When a new baby arrives into a family, it’s not just family members who need to adjust, it’s also their pets. Babies smell different, make strange sounds and even look weird in the eyes of a cat. Cats love routine and don’t like change, so you shouldn’t assume your cat will automatically adapt to the baby. If the cat starts acting out, a lot of people think it is because of jealousy but most of the time it is actually confusion towards the new situation. Some people will try to say that you need to re-home your cat, but as your cat is also part of your family this will not only be a big mistake but a very cruel act.
If you want your cat to develop a healthy and happy relationship with your baby, there are some tips you can follow to prepare your cat for when the baby comes. Just focus on slowly introducing your cat to all new experiences and make sure, through a reward system, that he/she develops a positive association with all these new experiences.
1. Slowly adapt your cat’s schedule
When the baby comes, your schedule will be chaotic and inconsistent. If you suddenly change your cat’s mealtimes, playtime and litter box changing time, it will be stressful. It is better to decide in advance a new schedule for your cat and slowly start changing it before the baby arrives. You can assign chores to specific family members and if you find it necessary, get an automatic feeder so your cat gets used to the new schedule and dynamics with time.
2. Slowly decrease the attention your cat gets instead of increasing it
It is a mistake to give extra attention to your cat before the baby comes, no matter how much you want to compensate in advance the lack of free time you’ll have later. Your cat will get used to all this attention and will resent it more when the baby comes. Instead, it is better to gradually decrease the attention your cat usually gets so he/she gets used to spending less time with you. You can provide in advance toys for independent play or food puzzles to keep him/her entertained.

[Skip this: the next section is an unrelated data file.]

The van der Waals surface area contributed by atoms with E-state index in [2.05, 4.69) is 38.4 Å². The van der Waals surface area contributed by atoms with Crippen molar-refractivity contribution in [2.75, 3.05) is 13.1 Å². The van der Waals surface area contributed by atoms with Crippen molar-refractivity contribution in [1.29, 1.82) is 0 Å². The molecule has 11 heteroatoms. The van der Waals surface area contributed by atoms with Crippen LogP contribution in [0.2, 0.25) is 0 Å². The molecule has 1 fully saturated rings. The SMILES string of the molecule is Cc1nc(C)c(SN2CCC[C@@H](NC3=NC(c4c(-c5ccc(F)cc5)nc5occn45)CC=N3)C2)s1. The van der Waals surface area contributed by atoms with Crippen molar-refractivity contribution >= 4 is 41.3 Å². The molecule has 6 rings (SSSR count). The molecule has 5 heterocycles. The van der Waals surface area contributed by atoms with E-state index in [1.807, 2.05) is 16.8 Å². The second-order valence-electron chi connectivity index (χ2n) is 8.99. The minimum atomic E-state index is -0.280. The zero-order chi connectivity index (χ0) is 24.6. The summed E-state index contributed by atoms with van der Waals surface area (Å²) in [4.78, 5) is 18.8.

Just don’t ignore or isolate your cat and don’t stop the attention completely. Still find the time to offer some one-to-one play and some cuddling after the baby comes to create positive associations with the baby.
3. If the baby’s room will be off limits for the cat
If there is some furniture inside the baby’s room that your cat likes to use, move them outside so your cat still has access. You should try to get your cat used to a restricted area in advance, so when the baby comes it doesn’t feel like an abrupt change to be left outside. You can place a cat bed or tree outside the baby’s room and keep some treats within reach so every time you enter the room, you toss a treat to your cat in the bed (even after the baby is born). This way, your cat will be happy around the baby and will be rewarded for staying outside. If by any chance your cat enters the room, just remove him/her gently without punishment to avoid negative associations. You can keep the door closed and have a baby monitor, or you can install a tall baby gate or a sturdy screen door. Just do this before the baby comes.
4. If your cat will be allowed inside the baby’s room
Allow your cat to fully investigate and sniff every item in the room so he/she becomes familiar with the baby’s stuff. Keep a cat bed or a tree inside the room so your cat has a place to be; you can put there occasional treats to encourage him/her to use them instead of the crib. Even though it’s a myth that cats steal babies’ breath, it is better not to let your cat sleep inside the crib, at least when you’re not there to supervise. This is because new born babies are unable to move their heads and turn over and if the cat is cuddling close to the baby’s face, it might make it difficult to breathe. In addition to that, a stressed cat may pee inside the crib and you certainly don’t want that to happen. Putting in advance something like a crib tent and not putting the cushy bedding out yet may help.